Mimsy Were the Borogoves

Music: Are you ready for that? Driving your car down a desert highway listening to the seventies and eighties rise like zombies from the rippling sand? I hope so.

Mimsy Review: Dirt Track Date

Reviewed by Jerry Stratton, October 28, 2002

“All I want is just one more oatmeal pie. Little Debbie, Little Debbie, I’m a comin’ on over, baby! Cause you make me want to walk like a camel.”

Dirt Track Date” introduced me to Southern Culture on the Skids. I can relate to the title. Hell, I’ve been on them. Of course, it was mostly a high school thing where I’m from, and it involved going out “two-trackin’”. Southern Culture appears to be singing about the races. The cover of the album says it all: tire tracks in the dirt and a discarded condom.

RecommendationPurchase Now!
ArtistSouthern Culture on the Skids
Length49 minutes
Album Rating7
Convertible Down Rating8
1. Voodoo Cadillac 4:37
2. Soul City 2:35
3. Greenback Fly 3:46
4. Skullbucket 2:41
5. Camel Walk 2:37
6. White Trash 2:01
7. Firefly 3:24
8. Make Mayan a Hawaiian 2:23
9. Fried Chicken and Gasoline 4:17
10. Nitty Gritty 2:29
11. 8 Piece Box 4:02
12. Galley Slave 3:00
13. Whole Lotta Things 2:28
14. Dirt Track Date 8:45

For a long time this album defined Southern Culture on the Skids to me. It is probably their most accessible album, more so even than “Liquored Up and Lacquered Down”. Every track on here is either singable or danceable or both. “Camel Walk” is the standout: “Baby, would you eat that there snack cracker in your special outfit for me, please? Baby, you make me want to walk... like a camel. The way you eat that oatmeal pie just makes me want to die!”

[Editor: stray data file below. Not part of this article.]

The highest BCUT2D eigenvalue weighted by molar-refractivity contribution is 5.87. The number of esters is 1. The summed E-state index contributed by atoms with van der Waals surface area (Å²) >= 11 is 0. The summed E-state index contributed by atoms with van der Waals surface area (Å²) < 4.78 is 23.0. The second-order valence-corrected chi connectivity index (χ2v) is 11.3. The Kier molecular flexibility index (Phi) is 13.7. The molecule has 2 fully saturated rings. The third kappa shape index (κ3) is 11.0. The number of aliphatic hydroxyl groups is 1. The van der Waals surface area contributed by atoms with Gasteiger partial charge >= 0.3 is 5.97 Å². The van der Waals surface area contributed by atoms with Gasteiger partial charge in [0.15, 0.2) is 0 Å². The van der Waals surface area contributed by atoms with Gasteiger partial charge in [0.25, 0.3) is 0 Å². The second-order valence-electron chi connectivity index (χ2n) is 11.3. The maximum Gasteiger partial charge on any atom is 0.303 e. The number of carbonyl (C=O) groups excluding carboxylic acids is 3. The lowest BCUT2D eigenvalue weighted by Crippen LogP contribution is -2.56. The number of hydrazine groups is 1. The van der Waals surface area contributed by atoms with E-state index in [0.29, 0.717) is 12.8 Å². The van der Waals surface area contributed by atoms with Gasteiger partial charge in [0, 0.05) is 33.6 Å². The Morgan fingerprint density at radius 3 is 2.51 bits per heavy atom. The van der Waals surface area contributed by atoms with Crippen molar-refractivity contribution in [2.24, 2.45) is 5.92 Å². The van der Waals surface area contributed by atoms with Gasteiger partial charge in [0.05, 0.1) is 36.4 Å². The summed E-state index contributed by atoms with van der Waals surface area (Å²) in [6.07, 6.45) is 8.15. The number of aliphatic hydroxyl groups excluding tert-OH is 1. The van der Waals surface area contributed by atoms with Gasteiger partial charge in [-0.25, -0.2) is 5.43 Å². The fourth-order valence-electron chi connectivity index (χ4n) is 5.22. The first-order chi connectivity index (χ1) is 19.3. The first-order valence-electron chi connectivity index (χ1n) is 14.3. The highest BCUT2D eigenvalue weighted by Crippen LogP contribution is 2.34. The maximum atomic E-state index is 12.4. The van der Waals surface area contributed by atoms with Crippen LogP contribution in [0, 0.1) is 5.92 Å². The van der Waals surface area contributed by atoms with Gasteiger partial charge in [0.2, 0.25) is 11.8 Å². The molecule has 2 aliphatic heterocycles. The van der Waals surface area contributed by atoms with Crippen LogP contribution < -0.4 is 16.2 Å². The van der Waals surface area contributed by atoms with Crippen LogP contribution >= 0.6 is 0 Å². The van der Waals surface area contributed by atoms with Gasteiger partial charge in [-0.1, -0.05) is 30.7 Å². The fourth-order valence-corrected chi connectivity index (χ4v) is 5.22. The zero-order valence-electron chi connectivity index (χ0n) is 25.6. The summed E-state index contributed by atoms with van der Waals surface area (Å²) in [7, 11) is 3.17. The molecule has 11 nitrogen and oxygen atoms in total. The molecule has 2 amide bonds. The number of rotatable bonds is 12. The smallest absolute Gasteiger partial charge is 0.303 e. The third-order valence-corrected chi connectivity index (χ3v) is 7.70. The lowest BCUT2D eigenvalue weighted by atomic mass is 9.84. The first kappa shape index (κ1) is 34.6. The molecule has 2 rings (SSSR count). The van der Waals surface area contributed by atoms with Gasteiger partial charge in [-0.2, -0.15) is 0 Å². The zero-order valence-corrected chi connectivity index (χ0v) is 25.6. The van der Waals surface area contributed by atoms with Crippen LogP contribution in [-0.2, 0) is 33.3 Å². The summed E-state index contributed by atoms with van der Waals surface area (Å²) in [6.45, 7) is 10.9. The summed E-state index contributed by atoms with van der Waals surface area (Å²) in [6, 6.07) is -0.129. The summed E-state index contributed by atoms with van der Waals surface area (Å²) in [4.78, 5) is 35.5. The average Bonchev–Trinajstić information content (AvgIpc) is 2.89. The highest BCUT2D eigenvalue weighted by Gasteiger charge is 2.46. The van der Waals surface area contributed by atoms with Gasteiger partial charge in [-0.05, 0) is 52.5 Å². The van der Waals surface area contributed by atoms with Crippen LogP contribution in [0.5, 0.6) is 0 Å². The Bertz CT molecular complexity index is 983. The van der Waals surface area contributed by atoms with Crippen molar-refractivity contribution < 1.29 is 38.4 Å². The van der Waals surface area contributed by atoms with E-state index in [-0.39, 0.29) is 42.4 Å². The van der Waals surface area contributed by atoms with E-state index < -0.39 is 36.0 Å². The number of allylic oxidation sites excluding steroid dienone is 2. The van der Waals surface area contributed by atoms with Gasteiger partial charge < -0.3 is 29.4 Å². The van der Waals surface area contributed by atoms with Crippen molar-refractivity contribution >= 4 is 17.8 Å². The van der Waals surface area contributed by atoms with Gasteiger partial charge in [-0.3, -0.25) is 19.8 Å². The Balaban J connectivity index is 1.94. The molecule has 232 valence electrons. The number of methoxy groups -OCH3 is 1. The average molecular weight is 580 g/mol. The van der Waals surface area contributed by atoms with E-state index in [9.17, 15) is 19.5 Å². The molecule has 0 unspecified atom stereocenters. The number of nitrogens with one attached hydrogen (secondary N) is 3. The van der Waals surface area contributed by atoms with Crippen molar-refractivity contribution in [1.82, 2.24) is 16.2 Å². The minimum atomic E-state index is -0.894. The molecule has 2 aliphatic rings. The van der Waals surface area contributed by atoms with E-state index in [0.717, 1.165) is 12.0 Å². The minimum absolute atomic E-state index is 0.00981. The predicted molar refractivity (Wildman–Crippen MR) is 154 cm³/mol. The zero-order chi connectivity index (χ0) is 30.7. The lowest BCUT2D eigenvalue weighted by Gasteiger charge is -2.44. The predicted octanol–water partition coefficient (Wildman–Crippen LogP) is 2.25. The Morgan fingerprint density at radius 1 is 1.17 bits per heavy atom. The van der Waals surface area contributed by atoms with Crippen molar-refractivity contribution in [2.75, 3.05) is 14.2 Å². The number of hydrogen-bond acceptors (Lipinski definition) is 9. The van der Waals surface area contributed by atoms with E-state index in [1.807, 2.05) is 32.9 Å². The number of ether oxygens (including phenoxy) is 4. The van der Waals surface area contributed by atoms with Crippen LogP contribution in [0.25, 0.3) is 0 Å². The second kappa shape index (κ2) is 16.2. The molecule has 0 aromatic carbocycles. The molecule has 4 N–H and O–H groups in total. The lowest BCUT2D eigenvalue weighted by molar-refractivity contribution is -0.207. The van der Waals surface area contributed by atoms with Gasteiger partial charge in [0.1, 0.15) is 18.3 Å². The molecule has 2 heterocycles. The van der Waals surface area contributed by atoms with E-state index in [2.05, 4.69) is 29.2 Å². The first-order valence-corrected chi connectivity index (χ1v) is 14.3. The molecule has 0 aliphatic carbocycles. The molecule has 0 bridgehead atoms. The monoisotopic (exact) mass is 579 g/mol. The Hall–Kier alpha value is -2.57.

“Fried Chicken and Gasoline” is their trademark disgustingly (in the good sense) touching (in the “on the skids” sense) love song. A truck driver sings about his love life while driving, eating fried chicken, and smelling of gasoline, as the miles and late nights build up, missing a woman who don’t miss him. “Fried chicken and gasoline, that’s the story of my life.” It’s also one of two songs about food on this album, the other being “Eight Piece Box”: “I started on a thigh, then I got me a breast, my mouth got so tired, I had to take a rest.” Something tells me there’s more to this song than just fried chicken, but it could just be my dirty mind speaking. (This is one of their signature songs, and they used to, and perhaps still do, throw fried chicken into the audience while singing it.)

“Come on baby take a ride with me up the Mississippi down to New Orleans,” the opening song (Voodoo Cadillac) asks us, with “Tony Jo White on my radio.” It’s a tour down the seamy side of rural life, so let’s ride--in V8 style. We’ll take our Cadillac into “Soul City” where “it don’t matter if your pants are shiny, if your dick is big or your dick is tiny; it don’t matter if your wig’s on straight, if you show up early and you party too late.”

“Greenback Fly” is an example of how Southern Culture songs often tread firmly into “novelty song” territory. But it’s also an example of how such songs can--and with Southern Culture, often do--transcend such classifications. It’s a song about a guy who is able to concern himself mainly with the flies that hover around his home. We know he’s got a girlfriend; we know he’s got food in the kitchen. But the flies are taking it, and he’s fighting back. The flies are fat and plump; he undoubtedly is not.